Still, as I told one fellow who I spoke with, I wished this week that my name wasn’t Karen. I hate having it associated with all those memes during a time when speaking up is critical. Someone, I don’t remember who, said I have Karen Pence to thank. Really? Does she talk? And besides isn’t her name “Mother”?
I bet if I were to FOIA the emails and texts of the local police department, someone has shared one of those demeaning memes about me already. You can bet the motorist and his friends have. In fact, I’ve already received threatening messages on Facebook from people who are either read about the case on Social Media, or is associated with the motorist, who has now been charged (Thank you Attorney Steiner).
But as I mentioned to the notoriously hilarious writer Rivenbark, I am not the first to have my name trashed by something I have no control over.
You know who else did?
Yep. That John Birch.
You and I know the name John Birch because of the hate group, The John Birch Society. To be clear, the Southern Poverty Law Center refers to the JBS as a conspiracy theorist organization, not an outright hate group. Others have labeled it “the intellectual seed bank of the right.” (Pause for a moment and reflect upon that).
The group was founded in 1958 in response to what one man worried was a growing communist influence in America. That man, however, was not John Birch.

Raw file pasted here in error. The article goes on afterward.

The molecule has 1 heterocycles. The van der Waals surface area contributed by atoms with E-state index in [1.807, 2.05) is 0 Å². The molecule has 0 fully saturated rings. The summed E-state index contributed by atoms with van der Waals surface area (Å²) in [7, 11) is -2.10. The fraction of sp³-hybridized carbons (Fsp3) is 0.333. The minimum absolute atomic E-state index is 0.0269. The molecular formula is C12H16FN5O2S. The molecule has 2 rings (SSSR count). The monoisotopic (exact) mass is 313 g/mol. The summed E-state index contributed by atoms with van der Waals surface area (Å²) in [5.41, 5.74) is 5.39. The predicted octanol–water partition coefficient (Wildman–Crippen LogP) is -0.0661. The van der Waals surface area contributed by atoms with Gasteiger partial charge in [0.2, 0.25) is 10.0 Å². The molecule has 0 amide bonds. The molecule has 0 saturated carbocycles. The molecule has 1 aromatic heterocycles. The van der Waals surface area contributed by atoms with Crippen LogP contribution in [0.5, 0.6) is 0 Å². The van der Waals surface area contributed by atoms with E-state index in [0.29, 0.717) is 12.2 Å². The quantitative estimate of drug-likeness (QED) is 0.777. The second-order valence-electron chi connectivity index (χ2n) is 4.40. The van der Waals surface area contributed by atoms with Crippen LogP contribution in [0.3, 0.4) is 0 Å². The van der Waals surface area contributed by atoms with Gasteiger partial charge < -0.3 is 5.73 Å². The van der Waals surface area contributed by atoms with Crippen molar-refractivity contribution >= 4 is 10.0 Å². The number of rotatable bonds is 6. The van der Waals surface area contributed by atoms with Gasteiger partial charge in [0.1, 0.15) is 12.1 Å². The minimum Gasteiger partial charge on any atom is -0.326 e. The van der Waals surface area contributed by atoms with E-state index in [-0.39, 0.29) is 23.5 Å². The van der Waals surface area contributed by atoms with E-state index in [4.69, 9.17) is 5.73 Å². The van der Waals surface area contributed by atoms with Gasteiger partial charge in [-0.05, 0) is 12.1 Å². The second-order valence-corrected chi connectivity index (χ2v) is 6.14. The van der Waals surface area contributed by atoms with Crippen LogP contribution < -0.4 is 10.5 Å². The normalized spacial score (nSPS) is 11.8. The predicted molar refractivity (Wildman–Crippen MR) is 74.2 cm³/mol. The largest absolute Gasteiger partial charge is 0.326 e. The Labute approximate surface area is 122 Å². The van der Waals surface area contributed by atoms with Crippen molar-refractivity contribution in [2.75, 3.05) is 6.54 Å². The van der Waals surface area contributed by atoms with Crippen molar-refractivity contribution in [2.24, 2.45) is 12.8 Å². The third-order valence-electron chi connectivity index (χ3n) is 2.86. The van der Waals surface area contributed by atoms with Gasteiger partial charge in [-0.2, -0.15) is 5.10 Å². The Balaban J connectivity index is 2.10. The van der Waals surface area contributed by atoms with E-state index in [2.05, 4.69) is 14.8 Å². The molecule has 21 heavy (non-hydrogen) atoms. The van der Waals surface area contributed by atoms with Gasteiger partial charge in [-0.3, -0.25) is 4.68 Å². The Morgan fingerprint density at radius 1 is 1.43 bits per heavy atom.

That man was Robert Welch. It really should be called the R. Welch Society, but you know, welch is such a sorry name for most any organization, since it can quite literally mean “fail to honor” or “betray”. Truly an unsuitable name for an organization comprised of a misguided group of people who think they are doing anything but betraying American values, even though in reality they are.
By 1965, JBS had 95,000 members. To put it in a more significant historical perspective, without the John Birch Society’s rise on the national forefront, we likely would never have gone to war in Vietnam, and well, most of you already know how that impacted my life, leading me to make that phone call to the dismayed nun.
John Birch himself would have had nothing to do with the John Birch Society, so claimed General Jimmy Doolittle, of the famed Doolittle Raid. “I feel sure he would not have approved,” Doolittle said. They two had met in China shortly after the raid on Tokyo. At the time Doolittle was not yet a general and Birch was not yet a solider.
He was a missionary in China. Having grown up a child of missionaries, Birch studied at Mercer University in Macon, Georgia, a connection that would serve him admirably during his time as a missionary and later a military intelligence officer during World War II.
That’s not to say that John Birch wasn’t strident about things; he was a typical 1930s fundamentalist Baptist when it came to matters of faith. In 1939, while a student at Mercer, he and 12 other ministerial students charged four professors with hearsay. In his disposition regarding one of the professors, Birch described the reported it this way: